More than 10,000 Mobile World Congress 2013 attendees tried out the NFC Experience at this year's event. "We can probably improve a few things regarding the ergonomics," the GSMA's head of NFC has told NFC World, "but overall it went smoothly."
The NFC Experience was designed as a way for the mobile network operators' trade body to showcase the wide range of use cases for the technology to the event's audience of 72,000 mobile industry executives.
Attendees with an NFC phone could make payments with NFC and interact with touch points at the Mobile World Congress venue, key hotels, the airport and tourist locations in Barcelona.
3,500 phones were also handed out to VIP attendees to spread the word still further. A vouchers and coupons app, provided by Accenture, allowed attendees to download exclusive vouchers and coupons that could be redeemed at shops and restaurants around Barcelona.
At the core of the NFC Experience were new NFC entry 'badges', designed to allow faster entry to the event and cut out the need to show photo ID.
The NFC Badge app was compatible with NFC-enabled Android 4, Windows Phone 8 and BlackBerry 7.1 handsets and, once users had registered their details on the app and added a photo, they were able to use dedicated lanes to speed up the entry process.
Some visitors did struggle with getting up and running with the NFC Badge service, however, as well as with the overall experience of using the NFC access gates. These included Ars Technica's Peter Bright who wrote: "You had to put the phone's NFC chip in exactly the right spot or they wouldn't let you in, and that's more annoying than it should be."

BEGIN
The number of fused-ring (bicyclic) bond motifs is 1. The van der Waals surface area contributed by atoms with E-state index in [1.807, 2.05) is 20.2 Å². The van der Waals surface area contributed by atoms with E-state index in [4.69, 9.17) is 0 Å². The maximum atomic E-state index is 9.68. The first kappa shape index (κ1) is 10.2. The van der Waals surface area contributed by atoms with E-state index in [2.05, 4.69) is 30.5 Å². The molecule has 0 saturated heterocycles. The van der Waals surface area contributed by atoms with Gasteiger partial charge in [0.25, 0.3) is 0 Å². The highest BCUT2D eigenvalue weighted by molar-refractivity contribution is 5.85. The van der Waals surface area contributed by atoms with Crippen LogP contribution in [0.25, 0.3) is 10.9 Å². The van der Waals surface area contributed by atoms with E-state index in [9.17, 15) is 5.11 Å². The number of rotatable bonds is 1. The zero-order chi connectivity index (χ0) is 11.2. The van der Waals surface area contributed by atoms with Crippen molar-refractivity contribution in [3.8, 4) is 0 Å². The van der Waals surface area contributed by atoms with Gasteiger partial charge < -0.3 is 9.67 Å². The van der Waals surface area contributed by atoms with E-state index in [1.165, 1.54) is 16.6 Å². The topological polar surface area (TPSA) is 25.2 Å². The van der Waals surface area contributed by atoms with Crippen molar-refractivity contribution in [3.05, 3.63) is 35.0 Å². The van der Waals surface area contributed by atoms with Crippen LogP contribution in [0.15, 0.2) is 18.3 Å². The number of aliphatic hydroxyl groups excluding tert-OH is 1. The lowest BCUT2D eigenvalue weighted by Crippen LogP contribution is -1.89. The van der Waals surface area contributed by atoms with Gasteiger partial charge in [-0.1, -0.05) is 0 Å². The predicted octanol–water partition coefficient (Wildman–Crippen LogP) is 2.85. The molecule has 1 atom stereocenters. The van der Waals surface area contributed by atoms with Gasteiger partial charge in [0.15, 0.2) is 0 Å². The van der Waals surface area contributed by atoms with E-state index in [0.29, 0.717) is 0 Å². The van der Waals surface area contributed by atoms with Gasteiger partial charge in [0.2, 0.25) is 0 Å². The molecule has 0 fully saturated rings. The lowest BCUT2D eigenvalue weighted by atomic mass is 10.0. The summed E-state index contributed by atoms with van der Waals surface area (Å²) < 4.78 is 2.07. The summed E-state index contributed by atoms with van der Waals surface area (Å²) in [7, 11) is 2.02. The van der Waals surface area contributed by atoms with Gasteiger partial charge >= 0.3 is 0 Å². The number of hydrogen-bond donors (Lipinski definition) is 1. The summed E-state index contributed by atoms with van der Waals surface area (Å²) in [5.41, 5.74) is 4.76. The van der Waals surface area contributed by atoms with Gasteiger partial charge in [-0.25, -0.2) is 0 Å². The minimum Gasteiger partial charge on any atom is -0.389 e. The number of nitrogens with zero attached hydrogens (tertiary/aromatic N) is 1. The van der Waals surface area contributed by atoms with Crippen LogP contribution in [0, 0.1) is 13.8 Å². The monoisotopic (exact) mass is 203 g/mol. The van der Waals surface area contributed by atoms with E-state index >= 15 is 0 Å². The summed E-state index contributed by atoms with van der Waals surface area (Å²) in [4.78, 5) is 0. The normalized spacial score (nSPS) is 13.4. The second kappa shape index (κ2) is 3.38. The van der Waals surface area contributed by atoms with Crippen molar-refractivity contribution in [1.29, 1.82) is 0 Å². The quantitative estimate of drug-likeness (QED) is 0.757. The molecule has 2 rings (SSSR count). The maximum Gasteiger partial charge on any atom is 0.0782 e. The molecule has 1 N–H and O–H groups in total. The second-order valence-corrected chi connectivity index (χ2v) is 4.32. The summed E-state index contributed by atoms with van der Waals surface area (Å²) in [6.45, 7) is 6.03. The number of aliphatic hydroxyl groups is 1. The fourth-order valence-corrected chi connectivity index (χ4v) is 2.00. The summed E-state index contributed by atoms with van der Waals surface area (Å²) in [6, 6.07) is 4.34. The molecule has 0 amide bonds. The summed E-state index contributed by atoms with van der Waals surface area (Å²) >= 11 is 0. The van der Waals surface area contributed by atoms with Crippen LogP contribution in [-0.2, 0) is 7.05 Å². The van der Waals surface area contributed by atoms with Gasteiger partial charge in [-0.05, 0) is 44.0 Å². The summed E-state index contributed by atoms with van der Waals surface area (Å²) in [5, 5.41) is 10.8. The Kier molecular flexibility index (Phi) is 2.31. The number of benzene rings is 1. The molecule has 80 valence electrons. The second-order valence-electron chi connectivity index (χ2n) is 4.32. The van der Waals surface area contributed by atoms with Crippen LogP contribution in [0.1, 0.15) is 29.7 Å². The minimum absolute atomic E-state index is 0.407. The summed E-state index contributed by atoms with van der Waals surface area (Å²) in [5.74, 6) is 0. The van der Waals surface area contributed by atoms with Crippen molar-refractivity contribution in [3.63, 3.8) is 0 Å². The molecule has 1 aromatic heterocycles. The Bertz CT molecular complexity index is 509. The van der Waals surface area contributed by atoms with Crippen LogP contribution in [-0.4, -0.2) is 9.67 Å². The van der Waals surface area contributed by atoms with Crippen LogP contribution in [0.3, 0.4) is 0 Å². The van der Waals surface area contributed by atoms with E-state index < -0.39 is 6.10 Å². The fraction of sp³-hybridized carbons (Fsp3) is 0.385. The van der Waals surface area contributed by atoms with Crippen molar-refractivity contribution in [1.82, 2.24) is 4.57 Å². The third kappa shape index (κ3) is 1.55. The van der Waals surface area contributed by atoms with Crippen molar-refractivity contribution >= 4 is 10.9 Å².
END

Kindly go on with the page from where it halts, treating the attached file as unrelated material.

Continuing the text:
"We had a security constraint that made the user's journey more complicated than they could have expected," Pierre Combelles, head of NFC at the GSMA, explained to NFC World.
"The displayed picture of the visitor needed to be validated by our registration staff before the badge could be activated. Something that many didn't expect," he added. "Once the badges were activated it was a pleasure."
"We can probably improve a few things regarding the ergonomics but overall it went smoothly," Combelles said. "There are a few lessons to be learned for sure and we are working them out right now!"
Many attendees reported positively on the overall experience. And many took enjoyment from the sight of iPhone owners, used to having the very latest mobile technology, being forced to watch from the queue in the slow lane as their devices still lack NFC:
The value of the NFC badge at #mwc13 is not in the tech itself, but in seeing all the iPhone people waiting in line
— Alan Mendelevich (@ailon) February 26, 2013